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What makes a good design?

One of my core job responsibilities for the past several years has been to conduct technical design and implementation (code) reviews during various phases of the software development life cycle. This is typically a highly collaborative process whereas myself and an individual engineer, or the team as a whole will begin by performing a detailed analysis of business requirements in order to gain an initial understanding of the specific component(s) being developed. Once an understanding of the requirements has been reached a brainstorming session ensues which ultimately leads to various creative, technical solutions. After discussing the pros and cons of each the best solutions quickly begin to reveal themselves, at which point it is simply a process of elimination until the most appropriate solution has surfaced.

The next step is to translate the requirements into the proposed technical solution in the form of a design document. The design is specified on a high level and is only intended to provide an overview of the appropriate technical road map which is to be implemented. This typically consists of higher level UML Sequence and Class diagrams, either in the form of actual diagrams produced in a UML editor, or could simply be a picture captured from UML drawn out during a whiteboarding session. The formality of the documented design is less important, what is important is that the design is captured in some form before it is implemented. Implementation specific details such as exact class and method signatures and so forth are intentionally left out as they are to be considered outside the scope of the design. See Let Design Guide, not Dictate for more on this subject. Once the design is documented it is reviewed and changes are made if needed. This process is repeated until all business and technical requirements have been satisfied, at which point the “all clear” is given to move forward with implementing the design.

But what exactly constitutes a good design? How does one determine a good design from a bad one? In reality it could vary significantly based on a number of factors, however in my experience I have found a design can almost always be judged according to three fundamental criterion: Correctness, Cohesion / Coupling and Scalability. For the most part everything falls into one of these three categories. Below is a brief description of the specific design questions each category sets out to determine.

  • Correctness
    Does the design solve the problems described in the requirements and discussed by the team? This is Correctness in the form of satisfying business requirements. Are the patterns implemented in the design appropriate, or are additional patterns being used just for the sake of using the pattern? This is Correctness in the form of technical requirements. A good design is well focused and only strives to provide a solution which meets the requirements specified by the business owners, client etc; it does not attempt to be overly clever.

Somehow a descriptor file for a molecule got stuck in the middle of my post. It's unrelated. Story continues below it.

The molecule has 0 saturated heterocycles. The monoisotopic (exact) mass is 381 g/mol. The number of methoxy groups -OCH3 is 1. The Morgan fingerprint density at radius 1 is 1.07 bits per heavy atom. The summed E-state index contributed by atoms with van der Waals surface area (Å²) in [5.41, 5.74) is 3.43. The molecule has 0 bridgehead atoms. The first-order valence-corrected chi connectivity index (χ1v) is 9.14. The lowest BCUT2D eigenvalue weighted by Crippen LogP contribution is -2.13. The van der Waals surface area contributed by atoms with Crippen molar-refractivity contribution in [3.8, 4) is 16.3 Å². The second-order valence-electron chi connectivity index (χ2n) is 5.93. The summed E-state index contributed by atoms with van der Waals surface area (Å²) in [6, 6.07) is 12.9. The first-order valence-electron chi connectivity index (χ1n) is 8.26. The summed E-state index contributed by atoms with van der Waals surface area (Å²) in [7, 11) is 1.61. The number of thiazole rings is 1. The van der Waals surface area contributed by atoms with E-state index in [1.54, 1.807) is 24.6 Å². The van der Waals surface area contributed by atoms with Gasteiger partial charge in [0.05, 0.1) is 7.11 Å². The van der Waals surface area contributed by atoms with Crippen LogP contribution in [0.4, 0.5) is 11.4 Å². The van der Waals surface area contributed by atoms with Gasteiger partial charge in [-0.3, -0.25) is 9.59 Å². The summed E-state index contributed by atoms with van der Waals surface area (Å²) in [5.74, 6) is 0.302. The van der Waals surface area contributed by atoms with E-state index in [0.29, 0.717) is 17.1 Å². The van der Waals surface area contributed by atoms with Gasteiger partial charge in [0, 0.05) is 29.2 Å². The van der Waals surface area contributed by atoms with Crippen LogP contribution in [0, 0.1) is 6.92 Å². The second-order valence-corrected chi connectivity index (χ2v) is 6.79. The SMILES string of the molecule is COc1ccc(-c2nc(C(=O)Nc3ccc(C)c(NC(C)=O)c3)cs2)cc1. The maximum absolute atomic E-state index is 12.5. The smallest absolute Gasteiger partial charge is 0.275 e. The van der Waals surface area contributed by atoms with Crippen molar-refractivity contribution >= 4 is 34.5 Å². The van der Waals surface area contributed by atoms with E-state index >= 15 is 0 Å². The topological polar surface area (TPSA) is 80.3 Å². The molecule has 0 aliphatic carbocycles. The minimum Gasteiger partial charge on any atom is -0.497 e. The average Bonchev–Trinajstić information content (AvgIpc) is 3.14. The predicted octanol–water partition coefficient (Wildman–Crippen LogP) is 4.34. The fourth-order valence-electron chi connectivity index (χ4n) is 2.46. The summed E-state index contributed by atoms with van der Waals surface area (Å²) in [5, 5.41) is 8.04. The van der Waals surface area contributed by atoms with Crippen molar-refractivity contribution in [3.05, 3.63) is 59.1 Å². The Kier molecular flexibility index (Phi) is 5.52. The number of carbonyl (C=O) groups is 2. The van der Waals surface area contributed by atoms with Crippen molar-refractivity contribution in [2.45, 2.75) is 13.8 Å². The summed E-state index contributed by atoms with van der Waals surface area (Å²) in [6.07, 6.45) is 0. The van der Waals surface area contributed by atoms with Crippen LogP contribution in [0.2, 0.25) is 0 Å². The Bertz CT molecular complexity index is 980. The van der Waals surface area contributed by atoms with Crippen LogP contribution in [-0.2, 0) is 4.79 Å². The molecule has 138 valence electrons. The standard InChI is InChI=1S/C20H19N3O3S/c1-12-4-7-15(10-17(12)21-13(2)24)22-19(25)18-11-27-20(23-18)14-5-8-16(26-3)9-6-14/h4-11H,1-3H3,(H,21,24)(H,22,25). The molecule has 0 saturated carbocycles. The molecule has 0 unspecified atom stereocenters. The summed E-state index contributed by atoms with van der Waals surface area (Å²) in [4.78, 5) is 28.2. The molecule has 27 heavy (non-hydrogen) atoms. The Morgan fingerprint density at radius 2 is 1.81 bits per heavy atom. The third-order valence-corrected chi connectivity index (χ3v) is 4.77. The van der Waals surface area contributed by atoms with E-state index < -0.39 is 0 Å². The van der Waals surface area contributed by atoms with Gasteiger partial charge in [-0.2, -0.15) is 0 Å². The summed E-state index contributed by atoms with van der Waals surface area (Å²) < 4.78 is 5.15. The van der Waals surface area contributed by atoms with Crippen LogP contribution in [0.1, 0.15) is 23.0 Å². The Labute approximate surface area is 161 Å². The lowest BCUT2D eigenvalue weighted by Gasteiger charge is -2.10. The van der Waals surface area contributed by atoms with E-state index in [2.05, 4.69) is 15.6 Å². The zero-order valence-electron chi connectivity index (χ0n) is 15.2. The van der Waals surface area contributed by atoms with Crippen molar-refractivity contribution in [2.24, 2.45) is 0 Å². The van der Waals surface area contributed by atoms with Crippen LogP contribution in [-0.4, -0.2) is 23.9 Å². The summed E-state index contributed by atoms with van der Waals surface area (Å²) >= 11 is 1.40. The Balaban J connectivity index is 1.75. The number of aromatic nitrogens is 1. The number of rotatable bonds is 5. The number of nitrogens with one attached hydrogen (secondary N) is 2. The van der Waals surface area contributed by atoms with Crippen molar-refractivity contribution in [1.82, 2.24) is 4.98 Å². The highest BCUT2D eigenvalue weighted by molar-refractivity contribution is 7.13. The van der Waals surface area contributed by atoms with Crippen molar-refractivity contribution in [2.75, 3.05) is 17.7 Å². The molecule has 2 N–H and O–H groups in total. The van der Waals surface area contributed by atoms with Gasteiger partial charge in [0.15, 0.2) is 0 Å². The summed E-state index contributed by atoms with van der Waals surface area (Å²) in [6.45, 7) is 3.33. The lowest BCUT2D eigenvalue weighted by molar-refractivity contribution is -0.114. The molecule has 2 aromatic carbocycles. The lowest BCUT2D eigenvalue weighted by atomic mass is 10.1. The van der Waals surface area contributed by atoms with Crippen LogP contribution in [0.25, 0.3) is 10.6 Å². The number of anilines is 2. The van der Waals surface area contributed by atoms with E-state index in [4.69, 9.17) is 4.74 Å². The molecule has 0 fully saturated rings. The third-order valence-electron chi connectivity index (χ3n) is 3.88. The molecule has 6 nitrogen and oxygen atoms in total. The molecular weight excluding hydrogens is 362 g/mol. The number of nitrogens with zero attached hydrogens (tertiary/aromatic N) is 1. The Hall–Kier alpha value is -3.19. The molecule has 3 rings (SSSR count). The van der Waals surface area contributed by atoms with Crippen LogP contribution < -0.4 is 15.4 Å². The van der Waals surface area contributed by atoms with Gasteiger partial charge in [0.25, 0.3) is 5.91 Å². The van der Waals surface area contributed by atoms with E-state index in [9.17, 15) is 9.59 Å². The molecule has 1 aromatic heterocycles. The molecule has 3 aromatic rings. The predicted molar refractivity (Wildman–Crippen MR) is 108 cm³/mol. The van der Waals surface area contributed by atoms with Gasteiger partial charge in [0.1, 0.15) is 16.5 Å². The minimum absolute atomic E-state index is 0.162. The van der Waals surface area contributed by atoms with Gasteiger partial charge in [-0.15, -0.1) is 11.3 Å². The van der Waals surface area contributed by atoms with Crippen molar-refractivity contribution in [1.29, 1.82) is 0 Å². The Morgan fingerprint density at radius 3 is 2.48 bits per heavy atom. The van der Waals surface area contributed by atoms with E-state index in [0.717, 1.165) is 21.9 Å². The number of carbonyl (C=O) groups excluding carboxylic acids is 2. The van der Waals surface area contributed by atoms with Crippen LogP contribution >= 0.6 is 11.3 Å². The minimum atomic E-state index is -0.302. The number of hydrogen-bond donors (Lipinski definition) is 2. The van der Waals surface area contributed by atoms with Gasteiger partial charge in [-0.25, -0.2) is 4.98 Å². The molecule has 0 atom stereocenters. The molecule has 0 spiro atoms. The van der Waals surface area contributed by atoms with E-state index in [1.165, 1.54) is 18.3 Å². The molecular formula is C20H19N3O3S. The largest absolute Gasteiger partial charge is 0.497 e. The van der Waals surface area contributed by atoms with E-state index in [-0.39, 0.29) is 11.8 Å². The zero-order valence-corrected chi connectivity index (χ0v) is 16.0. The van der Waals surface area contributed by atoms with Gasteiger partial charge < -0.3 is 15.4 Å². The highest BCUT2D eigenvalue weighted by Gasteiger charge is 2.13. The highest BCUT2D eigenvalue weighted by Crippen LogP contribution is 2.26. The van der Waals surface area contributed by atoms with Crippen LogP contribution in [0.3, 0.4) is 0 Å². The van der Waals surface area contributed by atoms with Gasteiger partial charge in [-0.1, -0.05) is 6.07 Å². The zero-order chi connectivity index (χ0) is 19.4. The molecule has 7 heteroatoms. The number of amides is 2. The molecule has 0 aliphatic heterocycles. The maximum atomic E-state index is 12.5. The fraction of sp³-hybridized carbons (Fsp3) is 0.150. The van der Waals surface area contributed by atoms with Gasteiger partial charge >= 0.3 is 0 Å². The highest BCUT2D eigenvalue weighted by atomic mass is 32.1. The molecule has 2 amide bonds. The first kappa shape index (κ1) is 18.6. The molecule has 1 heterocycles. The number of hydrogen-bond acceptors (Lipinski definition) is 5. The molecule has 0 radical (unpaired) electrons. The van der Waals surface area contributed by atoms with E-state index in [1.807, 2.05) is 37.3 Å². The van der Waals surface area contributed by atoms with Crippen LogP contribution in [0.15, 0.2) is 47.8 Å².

• Cohesion / Coupling
    Has a highly cohesive, loosely coupled design been achieved? Have the classes, interfaces and APIs been logically organized? Does each provide a specific, well-defined set of functionality? Is composition used over inheritance where applicable? Has related functionality been properly abstracted? Does changing this break that, does adding that break this, etc.
  • Scalability
    Does the solution scale well? Is it flexible? A good design strives to facilitate change with confidence, and with as little risk as possible. A good design also achieves transparency at some level in the areas where it is most applicable.

The concepts outlined above are crucial to achieving a good design, however they are often overlooked or misunderstood to some degree. Throughout the years I have began to recognize some commonality in the design mistakes I find in Object Oriented Designs in general, and within Flex projects in particular. Many of which typically can be attributed to violations of basic MVC principles, but most commonly the design mistakes appear to be a negation of Separation of Concerns (SoC).

There are close relationships between Correctness, Cohesion / Coupling and Scalability, each of which plays a very significant role in the resulting design as a whole.

So lets start with Correctness, which is by far the single most important facet of design, for if the design does not provide a solution which satisfies the requirements specified then it has failed – all other aspects of the design are for the most part, details.

It is important to understand that Correctness has a dependency on Flexibility. For example, as architects and developers our understanding of the problem domain is constantly evolving as we gain experience in the domain. Additionally, as requirements may change significantly as a product is being developed, our designs must be able to adapt to these changes as well. Although this poses some challenges it is wrong to suggest that requirements need to be locked down completely before the design phase begins, but rather requirements need only be clearly defined to the extent that the designer is aware of what is required at that point in time and how it fits into the “big picture”. A competent designer understand this well and makes careful considerations before committing to any design decisions. This is where the importance of Flexibility comes into play. In order for a design to be conceptually and technically correct it needs to be flexible enough to support change. This is why good design is so important – to easily facilitate change. As such the flexibility to allow change should be evident throughout the design. A good example might be where the middle-tier has not decided which service layer implementation will be used (e.g. XML:80, WSDL, REST etc.), or the Information Architects have not decided what the constraints of each user role will be. A good design should be flexible enough to allow for changes such as these as well as others with confidence and more importantly, little risk to other parts of the application; after all, you shouldn’t have to tear down the house just to renovate the bathroom – in addition to Correctness and Scalability, this is where Cohesion and Coupling come into play.